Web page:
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The American Customer Satisfaction Index (ACSI) Retail and Consumer Shipping Report 2018-2019 is out, saying that “customer satisfaction with retail is down for the second straight year, as the Retail Trade sector slips 0.9 percent to a score of 77.4 on a scale of 0 to 100 … Among the six categories, gas stations take the biggest hit, falling 2.6 percent to an ACSI score of 74. Although customers prefer online shopping to all other types of retail, even e-commerce shows signs of strain, dropping 2.4 percent in the past year.”

The report maintains that “this widespread deterioration in retail customer satisfaction is due, at least in part, to underwhelming customer service. With low unemployment typically accompanied by greater employee turnover, retailers have to find and train new employees and deal with staff shortages, putting a strain on customer service.”

The ACSI report goes on: “The internet remains the preferred method of shopping for consumers despite falling 2.4 percent to an ACSI score of 80. This decline, however, is not the biggest news to hit the industry, as a new leader takes its place at the front of the pack: Costco, which scores 83 on the ACSI scale.

“Costco is the value leader among online retailers and its Kirkland brand may be part of the reason why, offering quality products at a lower price.

Amazon used to be number one, but fell back a bit; ACSI suggests that its Whole Foods acquisition may have had a negative impact on its customer satisfaction ratings.

The report continues:

“Along with Costco, there are 20 other companies in ACSI’s internet retail category for the first time. Among the debuting companies are Etsy, Kohl’s, Nordstrom, and Nike, which all tie at 81. Target, Macy’s, Wayfair, Apple, and the HP Store come in at the industry average of 80. Dell trails at 79, but Walmart and Sears anchor the bottom of the category at 74 and 73, respectively.

“While customer satisfaction with supermarkets sinks 1.3 percent to an ACSI score of 78, two companies make strides: Trader Joe’s and Wegmans.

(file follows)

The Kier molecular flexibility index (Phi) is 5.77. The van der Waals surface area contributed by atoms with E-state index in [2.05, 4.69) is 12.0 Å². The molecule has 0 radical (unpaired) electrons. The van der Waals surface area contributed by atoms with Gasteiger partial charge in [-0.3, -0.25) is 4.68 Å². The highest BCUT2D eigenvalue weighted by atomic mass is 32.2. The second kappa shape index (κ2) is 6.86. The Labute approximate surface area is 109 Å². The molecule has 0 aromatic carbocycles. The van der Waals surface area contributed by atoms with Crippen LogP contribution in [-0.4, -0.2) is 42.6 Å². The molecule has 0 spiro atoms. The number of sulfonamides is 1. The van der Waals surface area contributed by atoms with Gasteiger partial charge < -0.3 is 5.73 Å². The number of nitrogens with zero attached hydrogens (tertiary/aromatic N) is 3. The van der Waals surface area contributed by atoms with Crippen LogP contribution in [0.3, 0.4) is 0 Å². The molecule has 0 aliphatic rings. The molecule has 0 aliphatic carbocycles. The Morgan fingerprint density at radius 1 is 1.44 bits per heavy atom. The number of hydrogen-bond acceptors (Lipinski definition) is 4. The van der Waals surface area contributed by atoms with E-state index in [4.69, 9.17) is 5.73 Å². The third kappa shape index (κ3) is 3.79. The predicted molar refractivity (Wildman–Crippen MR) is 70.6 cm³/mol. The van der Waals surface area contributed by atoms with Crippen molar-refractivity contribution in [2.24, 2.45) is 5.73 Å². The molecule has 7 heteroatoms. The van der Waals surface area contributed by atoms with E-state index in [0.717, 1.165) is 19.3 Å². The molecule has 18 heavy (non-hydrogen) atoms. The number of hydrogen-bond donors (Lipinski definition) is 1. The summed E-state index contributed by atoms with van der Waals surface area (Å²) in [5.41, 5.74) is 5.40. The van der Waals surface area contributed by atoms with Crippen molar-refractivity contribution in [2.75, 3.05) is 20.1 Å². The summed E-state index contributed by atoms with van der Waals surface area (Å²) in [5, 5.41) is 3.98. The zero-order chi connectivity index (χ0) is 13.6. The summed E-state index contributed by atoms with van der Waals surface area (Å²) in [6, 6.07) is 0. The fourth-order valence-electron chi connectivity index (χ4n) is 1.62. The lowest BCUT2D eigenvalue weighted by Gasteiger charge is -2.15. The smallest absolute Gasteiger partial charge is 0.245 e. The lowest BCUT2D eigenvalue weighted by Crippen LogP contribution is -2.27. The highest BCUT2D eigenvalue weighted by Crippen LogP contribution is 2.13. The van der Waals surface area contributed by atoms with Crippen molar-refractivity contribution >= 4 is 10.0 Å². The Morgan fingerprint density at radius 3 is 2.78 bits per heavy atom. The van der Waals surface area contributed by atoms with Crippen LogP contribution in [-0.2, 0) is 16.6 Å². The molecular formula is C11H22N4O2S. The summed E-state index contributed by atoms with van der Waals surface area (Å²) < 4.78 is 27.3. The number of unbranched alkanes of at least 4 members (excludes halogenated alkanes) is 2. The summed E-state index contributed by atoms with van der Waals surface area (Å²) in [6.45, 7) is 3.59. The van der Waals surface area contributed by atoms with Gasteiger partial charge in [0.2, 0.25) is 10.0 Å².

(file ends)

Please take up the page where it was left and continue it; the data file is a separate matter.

Trader Joe’s rises 1 percent to 86, making it number one among supermarkets—and all retailers, including e-commerce. Wegmans’ 1 percent improvement gives it an ACSI score of 85.

“Publix falls 2 percent to tie with Aldi (unchanged) at 84. Costco remains steady with a score of 83, but most other large chains falter. H-E-B slips 1 percent to 82, and Sam’s Club (Walmart) drops 2 percent to 80.”
KC's View:
This is ironic in the view of the fact that one of the messages so-called experts keep sending - I heard a lot of this at the National Grocers Association (NGA) Show - is that retailers have to be relentless in seeking out efficiencies.

I think efficiency is important. But investment also is important, especially these days, as retailers seek new and innovative ways to come to market in a highly competitive climate. And I have to wonder if a focus on efficiency rather than effectiveness may be leading to declining consumer satisfaction numbers.

These are tough times for many retailers. Lots of curves, and it is impossible to know what is around the next one. But I have written here before of my experience learning to drive a race car at the Skip Barber school inn Lime Rock, Connecticut, where one of the lessons was to accelerate into the curves.

For me, there was no more difficult lesson to implement, because it simply ran counter to my instincts. When I couldn’t see what was coming, or was unsure of my ability to control the car, I would either brake or lessen the pressure on the gas pedal. But it is on the curves where you have to know how to take the right line from one point to the next that races are won and lost. And it is on the curves where businesses often set the pattern for success or failure.

The metaphor works another way. If you speed into the curves, you get through the pain of reinventing your business model a lot faster.